During Donald Trump’s first Television appearance after being sworn in, the new President of the United States argued that torture “absolutely” works and that America should “fight fire with fire.”
In his interview with ABC News, Trump said that he would discuss with defense secretary James Mattis and CIA director Mike Pompeo and determine what can be done legally to stop terrorism from spreading.
When asked whether or not he believed torture methods like waterboarding are a solution, the new leader of the ‘free world’ answered: “absolutely I feel it works.”
ABC News tweeted:
“President Trump on waterboarding: ‘I feel it works,’ but will rely on team’s guidance and do everything ‘legally.’”
“When Isis is doing things that nobody has ever heard of since medieval times. Would I feel strongly about waterboarding. As far as I’m concerned we have to fight fire with fire,” added the President.
Furthermore, Trump shared that earlier this week he asked intelligence chiefs if torture works and “The answer was yes, absolutely,” he stated.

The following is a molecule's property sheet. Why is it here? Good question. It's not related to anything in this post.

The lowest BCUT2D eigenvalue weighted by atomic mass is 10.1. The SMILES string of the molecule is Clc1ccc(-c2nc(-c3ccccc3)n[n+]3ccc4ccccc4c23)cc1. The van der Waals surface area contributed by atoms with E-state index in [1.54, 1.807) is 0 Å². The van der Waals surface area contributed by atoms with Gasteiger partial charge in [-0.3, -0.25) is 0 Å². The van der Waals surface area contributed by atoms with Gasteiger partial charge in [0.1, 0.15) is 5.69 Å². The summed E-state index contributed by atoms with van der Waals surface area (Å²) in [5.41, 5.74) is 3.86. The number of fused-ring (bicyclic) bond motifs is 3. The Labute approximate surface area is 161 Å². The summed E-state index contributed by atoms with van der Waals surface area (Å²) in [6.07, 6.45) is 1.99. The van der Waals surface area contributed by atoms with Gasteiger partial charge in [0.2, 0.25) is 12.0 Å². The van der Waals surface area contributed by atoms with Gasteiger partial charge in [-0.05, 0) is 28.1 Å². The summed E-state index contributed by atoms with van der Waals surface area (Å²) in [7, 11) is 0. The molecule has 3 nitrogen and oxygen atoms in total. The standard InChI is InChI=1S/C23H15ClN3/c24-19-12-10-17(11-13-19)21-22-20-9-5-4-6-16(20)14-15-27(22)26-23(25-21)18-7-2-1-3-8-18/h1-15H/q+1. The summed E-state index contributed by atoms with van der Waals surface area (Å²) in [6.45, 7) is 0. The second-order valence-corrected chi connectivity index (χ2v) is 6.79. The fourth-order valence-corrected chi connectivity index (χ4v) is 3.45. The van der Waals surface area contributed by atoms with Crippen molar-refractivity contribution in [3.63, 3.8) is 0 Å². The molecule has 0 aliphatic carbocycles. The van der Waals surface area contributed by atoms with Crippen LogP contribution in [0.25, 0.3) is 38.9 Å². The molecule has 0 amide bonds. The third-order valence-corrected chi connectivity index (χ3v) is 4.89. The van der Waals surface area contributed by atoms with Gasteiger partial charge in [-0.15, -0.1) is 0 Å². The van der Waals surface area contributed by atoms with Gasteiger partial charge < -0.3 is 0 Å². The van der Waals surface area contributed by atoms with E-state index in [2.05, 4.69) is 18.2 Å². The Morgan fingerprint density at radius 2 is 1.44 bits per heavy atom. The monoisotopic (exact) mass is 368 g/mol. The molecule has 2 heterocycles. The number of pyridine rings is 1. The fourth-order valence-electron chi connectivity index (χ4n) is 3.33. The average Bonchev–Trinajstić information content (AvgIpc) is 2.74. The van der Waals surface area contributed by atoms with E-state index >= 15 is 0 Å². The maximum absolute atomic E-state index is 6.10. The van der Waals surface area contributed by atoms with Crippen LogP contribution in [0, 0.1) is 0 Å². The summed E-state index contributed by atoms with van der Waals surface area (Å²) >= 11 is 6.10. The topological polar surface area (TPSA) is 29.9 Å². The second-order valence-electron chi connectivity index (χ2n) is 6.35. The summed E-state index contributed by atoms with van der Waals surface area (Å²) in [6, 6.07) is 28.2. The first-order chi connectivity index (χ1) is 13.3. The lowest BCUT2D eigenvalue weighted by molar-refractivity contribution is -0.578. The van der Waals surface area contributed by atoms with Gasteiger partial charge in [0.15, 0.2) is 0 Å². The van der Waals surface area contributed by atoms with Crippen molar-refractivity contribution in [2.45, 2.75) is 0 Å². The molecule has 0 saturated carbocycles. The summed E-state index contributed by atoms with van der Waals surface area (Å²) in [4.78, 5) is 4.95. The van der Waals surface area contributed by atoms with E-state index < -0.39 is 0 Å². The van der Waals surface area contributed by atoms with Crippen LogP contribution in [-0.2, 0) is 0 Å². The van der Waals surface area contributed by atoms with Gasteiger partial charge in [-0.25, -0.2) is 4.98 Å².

He then added that terrorist groups “chop off the citizens’ or anybody’s heads in the Middle East, because they’re Christian or Muslim or anything else … we have that and we’re not allowed to do anything. We’re not playing on an even field.”
The statements only reinforce the assumptions that Trump is preparing to sign an executive order that would reinstate the detention of terrorism suspects in facilities known as “black sites”.
This would eliminate the limitations on coercive interrogation techniques set to ensure humane military interrogations.
Of course, Trump is facing a lot of opposition to the reintroduction of torture.
Senator John McCain, who is also a torture survivor, said:
“The president can sign whatever executive orders he likes. But the law is the law. We are not bringing back torture in the United States of America.”
Former CIA head Leon Panetta, who ordered the closing of many US black sites said that it would be “damaging” to America’s reputation and that torture is a violation of the US values and Constitution.
Even Britain’s prime minister, Theresa May, has been urged to by her own MPs to make Britain’s opposition to torture clear to Trump when she visits him on Friday.
“President Trump has repeatedly said he will bring back torture as an instrument of policy. When she sees him on Friday, will the prime minister make it clear that in no circumstances will she permit Britain to be dragged into facilitating that torture, as we were after 11 September?”